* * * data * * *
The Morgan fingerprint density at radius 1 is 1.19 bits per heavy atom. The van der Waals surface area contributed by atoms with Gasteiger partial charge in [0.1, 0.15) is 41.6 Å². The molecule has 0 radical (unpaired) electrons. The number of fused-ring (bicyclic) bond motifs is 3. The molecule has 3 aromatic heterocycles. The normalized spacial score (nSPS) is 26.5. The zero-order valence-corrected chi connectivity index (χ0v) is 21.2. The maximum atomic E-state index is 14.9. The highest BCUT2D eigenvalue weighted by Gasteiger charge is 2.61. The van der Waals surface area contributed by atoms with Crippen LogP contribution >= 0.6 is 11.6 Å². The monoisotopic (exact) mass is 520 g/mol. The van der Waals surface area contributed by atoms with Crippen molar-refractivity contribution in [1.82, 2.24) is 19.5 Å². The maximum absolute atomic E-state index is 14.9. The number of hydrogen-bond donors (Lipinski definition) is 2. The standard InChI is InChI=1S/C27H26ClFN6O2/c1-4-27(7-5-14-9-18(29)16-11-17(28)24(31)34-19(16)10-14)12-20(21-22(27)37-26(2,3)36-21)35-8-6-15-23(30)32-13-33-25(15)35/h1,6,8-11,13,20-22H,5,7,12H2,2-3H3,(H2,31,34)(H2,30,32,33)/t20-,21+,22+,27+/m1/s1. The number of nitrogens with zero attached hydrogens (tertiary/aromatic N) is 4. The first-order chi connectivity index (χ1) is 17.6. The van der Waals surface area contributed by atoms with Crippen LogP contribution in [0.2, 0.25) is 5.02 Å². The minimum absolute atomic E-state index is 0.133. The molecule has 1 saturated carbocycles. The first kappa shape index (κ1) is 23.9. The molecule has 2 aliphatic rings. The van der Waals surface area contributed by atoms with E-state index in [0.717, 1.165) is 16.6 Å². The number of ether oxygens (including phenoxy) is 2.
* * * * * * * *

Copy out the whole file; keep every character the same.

The Morgan fingerprint density at radius 1 is 1.19 bits per heavy atom. The van der Waals surface area contributed by atoms with Gasteiger partial charge in [0.1, 0.15) is 41.6 Å². The molecule has 0 radical (unpaired) electrons. The number of fused-ring (bicyclic) bond motifs is 3. The molecule has 3 aromatic heterocycles. The normalized spacial score (nSPS) is 26.5. The zero-order valence-corrected chi connectivity index (χ0v) is 21.2. The maximum atomic E-state index is 14.9. The highest BCUT2D eigenvalue weighted by Gasteiger charge is 2.61. The van der Waals surface area contributed by atoms with Crippen LogP contribution >= 0.6 is 11.6 Å². The monoisotopic (exact) mass is 520 g/mol. The van der Waals surface area contributed by atoms with Crippen molar-refractivity contribution in [1.82, 2.24) is 19.5 Å². The maximum absolute atomic E-state index is 14.9. The number of hydrogen-bond donors (Lipinski definition) is 2. The standard InChI is InChI=1S/C27H26ClFN6O2/c1-4-27(7-5-14-9-18(29)16-11-17(28)24(31)34-19(16)10-14)12-20(21-22(27)37-26(2,3)36-21)35-8-6-15-23(30)32-13-33-25(15)35/h1,6,8-11,13,20-22H,5,7,12H2,2-3H3,(H2,31,34)(H2,30,32,33)/t20-,21+,22+,27+/m1/s1. The number of nitrogens with zero attached hydrogens (tertiary/aromatic N) is 4. The first-order chi connectivity index (χ1) is 17.6. The van der Waals surface area contributed by atoms with Crippen LogP contribution in [0.2, 0.25) is 5.02 Å². The minimum absolute atomic E-state index is 0.133. The molecule has 1 saturated carbocycles. The first kappa shape index (κ1) is 23.9. The molecule has 2 aliphatic rings. The van der Waals surface area contributed by atoms with E-state index in [0.717, 1.165) is 16.6 Å². The number of ether oxygens (including phenoxy) is 2.